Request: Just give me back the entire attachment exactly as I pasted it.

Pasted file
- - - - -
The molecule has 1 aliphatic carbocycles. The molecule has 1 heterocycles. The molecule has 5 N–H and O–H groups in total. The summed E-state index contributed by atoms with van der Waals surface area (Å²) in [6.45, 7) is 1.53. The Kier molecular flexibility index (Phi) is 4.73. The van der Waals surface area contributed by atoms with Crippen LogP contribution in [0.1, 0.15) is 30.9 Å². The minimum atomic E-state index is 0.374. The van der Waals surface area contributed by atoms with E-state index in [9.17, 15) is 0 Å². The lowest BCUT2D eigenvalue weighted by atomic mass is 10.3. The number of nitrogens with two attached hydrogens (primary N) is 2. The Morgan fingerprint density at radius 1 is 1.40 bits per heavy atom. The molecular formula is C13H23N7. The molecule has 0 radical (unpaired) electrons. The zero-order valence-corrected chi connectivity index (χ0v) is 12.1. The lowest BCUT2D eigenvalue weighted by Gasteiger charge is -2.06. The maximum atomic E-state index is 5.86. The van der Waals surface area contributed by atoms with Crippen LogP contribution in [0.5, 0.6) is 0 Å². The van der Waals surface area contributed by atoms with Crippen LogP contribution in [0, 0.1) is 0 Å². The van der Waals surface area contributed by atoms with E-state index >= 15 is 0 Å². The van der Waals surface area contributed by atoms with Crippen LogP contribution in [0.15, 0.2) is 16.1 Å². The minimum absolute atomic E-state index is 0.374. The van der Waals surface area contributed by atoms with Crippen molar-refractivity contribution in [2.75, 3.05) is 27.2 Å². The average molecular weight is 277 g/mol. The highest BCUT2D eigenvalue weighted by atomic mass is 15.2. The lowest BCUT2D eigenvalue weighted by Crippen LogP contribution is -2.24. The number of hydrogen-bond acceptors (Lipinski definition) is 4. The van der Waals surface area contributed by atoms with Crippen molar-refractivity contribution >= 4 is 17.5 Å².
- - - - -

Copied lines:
The molecule has 1 aliphatic carbocycles. The molecule has 1 heterocycles. The molecule has 5 N–H and O–H groups in total. The summed E-state index contributed by atoms with van der Waals surface area (Å²) in [6.45, 7) is 1.53. The Kier molecular flexibility index (Phi) is 4.73. The van der Waals surface area contributed by atoms with Crippen LogP contribution in [0.1, 0.15) is 30.9 Å². The minimum atomic E-state index is 0.374. The van der Waals surface area contributed by atoms with E-state index in [9.17, 15) is 0 Å². The lowest BCUT2D eigenvalue weighted by atomic mass is 10.3. The number of nitrogens with two attached hydrogens (primary N) is 2. The Morgan fingerprint density at radius 1 is 1.40 bits per heavy atom. The molecular formula is C13H23N7. The molecule has 0 radical (unpaired) electrons. The zero-order valence-corrected chi connectivity index (χ0v) is 12.1. The lowest BCUT2D eigenvalue weighted by Gasteiger charge is -2.06. The maximum atomic E-state index is 5.86. The van der Waals surface area contributed by atoms with Crippen LogP contribution in [0.5, 0.6) is 0 Å². The van der Waals surface area contributed by atoms with Crippen LogP contribution in [0, 0.1) is 0 Å². The van der Waals surface area contributed by atoms with E-state index >= 15 is 0 Å². The van der Waals surface area contributed by atoms with Crippen LogP contribution in [0.15, 0.2) is 16.1 Å². The minimum absolute atomic E-state index is 0.374. The van der Waals surface area contributed by atoms with Crippen molar-refractivity contribution in [2.75, 3.05) is 27.2 Å². The average molecular weight is 277 g/mol. The highest BCUT2D eigenvalue weighted by atomic mass is 15.2. The lowest BCUT2D eigenvalue weighted by Crippen LogP contribution is -2.24. The number of hydrogen-bond acceptors (Lipinski definition) is 4. The van der Waals surface area contributed by atoms with Crippen molar-refractivity contribution >= 4 is 17.5 Å².